Most prominent Trojans, such as Zeus, Gozi, URLZone, Sinowal and SpyEye all have MitB capabilities. As one-time passwords and two-factor authentication mechanisms become more common among online banking applications, the credentials obtained by Proxy Trojans will become less effective. Consequently, attackers are starting to improve the autonomous capabilities of MitB code. The recent, and potentially costly, SilentBanker Trojan targeted more than 400 banks and had the ability to intercept banking transactions – even those guarded by two-factor authentication.
2011: MitB grows in sophistication
One 2011 security trend prediction that the security industry should watch out for is MitB. In the upcoming year we will see a few key developments:
• MitB attack sophistication will grow. This is just one more step in the evolution of malware as described above. As the security controls will set up to deal with the most current strain, hacker code developers will evolve their code to bypass these safeguards (see section on mobile, for example)
• MitB Trojans will continue to advance and target other online applications, not only banking applications. We are already aware of PayPal and eBay being targeted according to captured and analyzed configuration files. It’s only a matter of time where these MitB Trojans will target webmail and social networks.
• As these Trojans become more prevalent, we’re bound to see them featured in more browsers. In fact, MitB code which traditionally leeched on to IE browsers, is now starting to appear for other common browsers.
When MitB moves to mobile
It is not surprising then that banks are trying to defeat Trojans installed on unwary customers. One way is to use two-factor authentication, where the mobile provides the additional level of security. Before performing the transaction, the bank sends the user a mobile text (SMS) confirmation. But hackers have already found a way to bypass this new guard – Zeus Mitmo is the latest strain of Zeus targeted at mobile devices.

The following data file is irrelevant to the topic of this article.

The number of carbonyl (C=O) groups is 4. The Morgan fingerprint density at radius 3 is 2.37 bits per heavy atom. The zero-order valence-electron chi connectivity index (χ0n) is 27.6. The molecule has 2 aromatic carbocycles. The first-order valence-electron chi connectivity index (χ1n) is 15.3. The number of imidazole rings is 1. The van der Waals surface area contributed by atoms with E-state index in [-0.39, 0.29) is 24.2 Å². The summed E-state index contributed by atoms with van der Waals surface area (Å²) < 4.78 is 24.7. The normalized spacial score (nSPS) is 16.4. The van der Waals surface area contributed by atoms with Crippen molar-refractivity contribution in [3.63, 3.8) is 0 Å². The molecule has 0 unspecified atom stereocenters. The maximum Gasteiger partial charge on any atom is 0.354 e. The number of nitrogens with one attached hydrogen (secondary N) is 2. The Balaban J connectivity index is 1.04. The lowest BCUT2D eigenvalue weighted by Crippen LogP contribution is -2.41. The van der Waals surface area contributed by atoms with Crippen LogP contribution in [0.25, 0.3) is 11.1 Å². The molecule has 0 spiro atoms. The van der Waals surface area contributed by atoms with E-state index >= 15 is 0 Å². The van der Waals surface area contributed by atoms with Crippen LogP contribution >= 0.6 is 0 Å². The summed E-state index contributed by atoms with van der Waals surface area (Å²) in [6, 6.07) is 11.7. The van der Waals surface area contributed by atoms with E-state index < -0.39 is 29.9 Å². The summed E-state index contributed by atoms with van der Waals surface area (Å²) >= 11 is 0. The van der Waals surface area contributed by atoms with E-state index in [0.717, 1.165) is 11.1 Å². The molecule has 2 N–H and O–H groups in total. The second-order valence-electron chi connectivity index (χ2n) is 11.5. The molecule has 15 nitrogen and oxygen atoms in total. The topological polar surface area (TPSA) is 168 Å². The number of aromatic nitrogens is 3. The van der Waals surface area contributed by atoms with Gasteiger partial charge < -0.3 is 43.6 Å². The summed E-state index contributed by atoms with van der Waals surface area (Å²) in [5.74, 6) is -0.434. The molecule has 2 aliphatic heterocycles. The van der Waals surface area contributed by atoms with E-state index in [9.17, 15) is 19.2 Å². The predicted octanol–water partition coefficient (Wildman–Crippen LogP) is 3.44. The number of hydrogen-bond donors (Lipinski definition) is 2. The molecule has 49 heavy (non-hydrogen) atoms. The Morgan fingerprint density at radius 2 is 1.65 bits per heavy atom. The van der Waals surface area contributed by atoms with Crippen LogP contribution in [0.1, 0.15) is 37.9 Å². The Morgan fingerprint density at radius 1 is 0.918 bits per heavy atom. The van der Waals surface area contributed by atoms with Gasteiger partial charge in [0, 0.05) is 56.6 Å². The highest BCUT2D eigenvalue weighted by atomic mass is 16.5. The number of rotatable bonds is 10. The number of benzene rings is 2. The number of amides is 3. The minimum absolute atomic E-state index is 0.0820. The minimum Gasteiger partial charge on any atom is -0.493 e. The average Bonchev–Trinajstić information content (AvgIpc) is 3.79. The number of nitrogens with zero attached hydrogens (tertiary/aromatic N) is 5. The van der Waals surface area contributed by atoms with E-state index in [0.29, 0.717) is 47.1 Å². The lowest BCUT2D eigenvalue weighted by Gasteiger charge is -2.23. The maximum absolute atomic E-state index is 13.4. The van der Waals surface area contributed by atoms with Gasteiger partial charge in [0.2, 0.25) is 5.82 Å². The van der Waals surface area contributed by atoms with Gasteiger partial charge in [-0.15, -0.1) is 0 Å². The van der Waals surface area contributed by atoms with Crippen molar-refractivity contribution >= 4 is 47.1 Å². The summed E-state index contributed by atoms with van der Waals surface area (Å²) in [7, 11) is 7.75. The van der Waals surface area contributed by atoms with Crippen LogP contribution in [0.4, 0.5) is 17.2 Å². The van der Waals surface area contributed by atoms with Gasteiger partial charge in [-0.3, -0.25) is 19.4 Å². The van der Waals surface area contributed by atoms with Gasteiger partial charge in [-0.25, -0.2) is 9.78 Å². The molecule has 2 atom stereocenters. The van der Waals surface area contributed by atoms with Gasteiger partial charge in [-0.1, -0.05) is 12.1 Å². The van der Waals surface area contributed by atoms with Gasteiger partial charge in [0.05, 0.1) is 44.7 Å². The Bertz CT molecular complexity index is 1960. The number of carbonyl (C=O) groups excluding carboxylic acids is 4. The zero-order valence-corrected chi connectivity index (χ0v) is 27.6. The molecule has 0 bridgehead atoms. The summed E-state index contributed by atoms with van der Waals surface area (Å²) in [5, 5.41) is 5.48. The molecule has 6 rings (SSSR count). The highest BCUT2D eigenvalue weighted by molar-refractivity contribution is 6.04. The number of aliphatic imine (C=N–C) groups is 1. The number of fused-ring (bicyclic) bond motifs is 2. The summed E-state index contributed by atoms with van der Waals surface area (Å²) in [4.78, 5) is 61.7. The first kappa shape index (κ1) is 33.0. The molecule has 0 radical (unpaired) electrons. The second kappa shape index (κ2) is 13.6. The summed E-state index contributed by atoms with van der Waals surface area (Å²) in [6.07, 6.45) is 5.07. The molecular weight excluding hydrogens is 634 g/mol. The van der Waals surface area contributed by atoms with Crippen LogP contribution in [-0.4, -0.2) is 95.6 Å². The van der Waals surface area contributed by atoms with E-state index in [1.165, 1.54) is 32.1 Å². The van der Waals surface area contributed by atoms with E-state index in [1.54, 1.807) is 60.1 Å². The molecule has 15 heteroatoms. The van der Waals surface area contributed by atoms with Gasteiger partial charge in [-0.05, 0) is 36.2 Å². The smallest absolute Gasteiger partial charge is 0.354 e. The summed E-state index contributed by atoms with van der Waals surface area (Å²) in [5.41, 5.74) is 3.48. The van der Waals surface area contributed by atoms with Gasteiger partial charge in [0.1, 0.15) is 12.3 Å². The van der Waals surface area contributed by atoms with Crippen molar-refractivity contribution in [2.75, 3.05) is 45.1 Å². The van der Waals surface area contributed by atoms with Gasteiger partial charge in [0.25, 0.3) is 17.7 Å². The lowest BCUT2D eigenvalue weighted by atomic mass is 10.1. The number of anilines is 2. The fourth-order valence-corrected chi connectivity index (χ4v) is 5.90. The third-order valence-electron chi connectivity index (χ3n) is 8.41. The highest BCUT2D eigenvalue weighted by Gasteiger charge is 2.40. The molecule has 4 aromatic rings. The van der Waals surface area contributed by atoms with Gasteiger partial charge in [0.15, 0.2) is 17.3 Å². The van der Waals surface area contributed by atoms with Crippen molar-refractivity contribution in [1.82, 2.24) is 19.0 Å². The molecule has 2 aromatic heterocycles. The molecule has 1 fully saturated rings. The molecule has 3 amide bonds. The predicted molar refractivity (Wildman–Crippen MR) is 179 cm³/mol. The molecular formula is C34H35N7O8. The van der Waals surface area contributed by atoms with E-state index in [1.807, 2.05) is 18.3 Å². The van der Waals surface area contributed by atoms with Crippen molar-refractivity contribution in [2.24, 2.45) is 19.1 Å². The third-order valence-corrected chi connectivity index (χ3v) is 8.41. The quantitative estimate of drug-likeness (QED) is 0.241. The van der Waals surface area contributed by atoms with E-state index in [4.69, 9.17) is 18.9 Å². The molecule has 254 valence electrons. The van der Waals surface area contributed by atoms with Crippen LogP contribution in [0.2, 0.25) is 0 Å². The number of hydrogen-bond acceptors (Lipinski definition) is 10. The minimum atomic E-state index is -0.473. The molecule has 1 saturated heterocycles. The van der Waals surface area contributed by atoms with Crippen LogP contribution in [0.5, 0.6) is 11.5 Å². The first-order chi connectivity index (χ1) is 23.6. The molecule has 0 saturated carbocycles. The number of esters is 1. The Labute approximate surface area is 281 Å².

While avoiding infection by Proxy Trojans is presumably the responsibility of consumers, MitB attacks are quickly becoming a concern of online service providers. The actual rate of infection and the proliferation of the many types of MitB malware suggests that providers must be able to serve and protect those customers who may be infected with one type of malware or another. Just as the evolution of vehicle safety drove manufacturers- not consumers – to include devices such as ABS, Air Bags and ESP, online service providers will have to invest in mechanisms that allow them to do business with allegedly infected consumers. Helpful techniques include: strong device identification, client profiling, session flow tracking and site-to-client authentication.
We are bound to see the growth of MitB Trojan sophistication throughout the upcoming year, including those targeting mobile devices. But mobile devices themselves hold a plethora of security vulnerabilities. As the popularity of these devices soar, we are going to see more threats to these devices. So stay tuned as I talk about what to expect in the upcoming year regarding mobile security.
Related Reading > 2010 Device Integrity Report: U.S. Unprepared for Internet Device Flood